Facebook as Weapon will become available in some bookstores next week, becoming the first book originally published serially on the social network and debuting in print thereafter.
Journalist-turned-novelist Ivo Scepanovic’s literary experiment planned all along to eventually publish his book in print. His page on the social network allowed people to comment on Facebook as Weapon, and he modified the plot based on their suggestions. However, he wrote it all in Croatian, which has left a lot of people out of the experiment.
It’s unclear what the print format of the book will look like, or whether it will get translated into other languages. The novelty of the whole endeavor will probably attract curious buyers regardless of whether they can actually understand the words on the page or not.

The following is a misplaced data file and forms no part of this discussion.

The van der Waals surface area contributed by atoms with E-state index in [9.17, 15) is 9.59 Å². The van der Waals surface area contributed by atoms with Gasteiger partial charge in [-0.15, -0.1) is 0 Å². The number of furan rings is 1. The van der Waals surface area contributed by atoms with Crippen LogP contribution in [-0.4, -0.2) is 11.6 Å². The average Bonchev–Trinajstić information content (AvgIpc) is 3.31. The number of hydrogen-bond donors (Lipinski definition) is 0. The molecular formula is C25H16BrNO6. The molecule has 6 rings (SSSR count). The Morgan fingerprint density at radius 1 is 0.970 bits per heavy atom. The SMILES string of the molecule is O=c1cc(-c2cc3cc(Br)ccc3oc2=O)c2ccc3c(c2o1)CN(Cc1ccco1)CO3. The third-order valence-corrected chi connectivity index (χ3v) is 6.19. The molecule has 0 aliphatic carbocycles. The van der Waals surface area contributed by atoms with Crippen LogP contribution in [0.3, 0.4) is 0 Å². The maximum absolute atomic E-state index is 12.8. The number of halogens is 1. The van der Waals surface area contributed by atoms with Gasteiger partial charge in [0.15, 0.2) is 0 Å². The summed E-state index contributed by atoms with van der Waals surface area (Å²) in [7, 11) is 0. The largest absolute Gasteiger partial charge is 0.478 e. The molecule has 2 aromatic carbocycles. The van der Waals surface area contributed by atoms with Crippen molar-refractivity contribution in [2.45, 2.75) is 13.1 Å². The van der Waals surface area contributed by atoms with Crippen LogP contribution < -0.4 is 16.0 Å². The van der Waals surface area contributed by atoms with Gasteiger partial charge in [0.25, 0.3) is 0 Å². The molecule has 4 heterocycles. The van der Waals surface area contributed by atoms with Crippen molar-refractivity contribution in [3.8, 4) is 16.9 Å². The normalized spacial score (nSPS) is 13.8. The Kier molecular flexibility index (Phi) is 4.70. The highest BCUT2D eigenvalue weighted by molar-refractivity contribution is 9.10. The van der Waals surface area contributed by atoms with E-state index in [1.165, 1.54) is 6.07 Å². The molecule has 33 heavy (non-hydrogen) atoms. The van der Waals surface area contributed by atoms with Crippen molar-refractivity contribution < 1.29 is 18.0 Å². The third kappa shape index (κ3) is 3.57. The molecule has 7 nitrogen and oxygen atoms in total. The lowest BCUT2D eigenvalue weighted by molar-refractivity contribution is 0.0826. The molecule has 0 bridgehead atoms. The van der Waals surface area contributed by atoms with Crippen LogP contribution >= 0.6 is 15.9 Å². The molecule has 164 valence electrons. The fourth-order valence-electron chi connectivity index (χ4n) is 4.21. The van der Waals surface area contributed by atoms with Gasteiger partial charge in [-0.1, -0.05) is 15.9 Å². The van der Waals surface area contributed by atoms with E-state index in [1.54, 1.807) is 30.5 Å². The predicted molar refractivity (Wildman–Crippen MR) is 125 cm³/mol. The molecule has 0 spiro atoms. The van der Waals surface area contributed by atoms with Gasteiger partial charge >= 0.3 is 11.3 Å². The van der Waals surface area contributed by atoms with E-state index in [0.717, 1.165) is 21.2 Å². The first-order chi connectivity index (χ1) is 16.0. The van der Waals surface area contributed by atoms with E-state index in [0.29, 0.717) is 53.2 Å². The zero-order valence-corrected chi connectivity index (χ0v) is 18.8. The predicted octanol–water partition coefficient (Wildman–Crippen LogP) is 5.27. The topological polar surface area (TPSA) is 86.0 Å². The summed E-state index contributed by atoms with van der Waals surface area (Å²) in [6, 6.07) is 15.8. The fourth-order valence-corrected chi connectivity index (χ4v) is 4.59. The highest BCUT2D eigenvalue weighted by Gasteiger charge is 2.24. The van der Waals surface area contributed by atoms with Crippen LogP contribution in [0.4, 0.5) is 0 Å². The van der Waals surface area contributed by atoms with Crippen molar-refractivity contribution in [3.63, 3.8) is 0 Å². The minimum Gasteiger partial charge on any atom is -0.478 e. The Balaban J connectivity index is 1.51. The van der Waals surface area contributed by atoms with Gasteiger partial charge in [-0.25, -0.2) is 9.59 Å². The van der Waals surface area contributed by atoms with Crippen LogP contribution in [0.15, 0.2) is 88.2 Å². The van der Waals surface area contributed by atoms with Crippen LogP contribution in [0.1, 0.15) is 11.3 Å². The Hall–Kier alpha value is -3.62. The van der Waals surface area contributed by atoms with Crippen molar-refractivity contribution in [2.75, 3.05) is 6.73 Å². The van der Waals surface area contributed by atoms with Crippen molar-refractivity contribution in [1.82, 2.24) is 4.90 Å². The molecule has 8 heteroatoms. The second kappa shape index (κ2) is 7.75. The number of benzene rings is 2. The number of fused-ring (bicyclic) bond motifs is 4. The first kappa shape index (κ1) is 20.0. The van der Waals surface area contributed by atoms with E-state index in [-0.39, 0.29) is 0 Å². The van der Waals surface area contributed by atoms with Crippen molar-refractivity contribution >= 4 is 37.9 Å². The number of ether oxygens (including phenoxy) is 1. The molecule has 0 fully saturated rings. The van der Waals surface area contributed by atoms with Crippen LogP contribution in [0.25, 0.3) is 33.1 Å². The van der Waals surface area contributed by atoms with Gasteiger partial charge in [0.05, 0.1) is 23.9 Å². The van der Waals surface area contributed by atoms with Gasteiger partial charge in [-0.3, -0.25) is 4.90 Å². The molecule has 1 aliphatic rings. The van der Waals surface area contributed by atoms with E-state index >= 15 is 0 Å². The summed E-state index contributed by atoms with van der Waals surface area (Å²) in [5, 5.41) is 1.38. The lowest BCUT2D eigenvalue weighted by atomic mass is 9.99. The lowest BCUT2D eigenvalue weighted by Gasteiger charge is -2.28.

And the person who commented the most on the novel in progress received an offer to write the next installment in what will become a series, according to U.K. newspaper The Metro.
Although the use of Facebook to create a collaborative piece of literature might indeed be original, neither collaborative nor episodic writing is innovative; co-authorships have always been part of iterature, and serialized novels are at least as old as Charles Dickens and Alexandre Dumas, who published episodes of their novels in magazines first.
Facebook as Weapon portrays a Russian girl living in Croatia and plotting revenge against the people who bullied hert; they tease her because she opposes using smartphones or an iPad, and so now she plans to use Facebook to get back at them.
Regardless of the quality of the novel, do you think an experiment like this will be well received in literary circles? Would you buy a copy if it were available in English?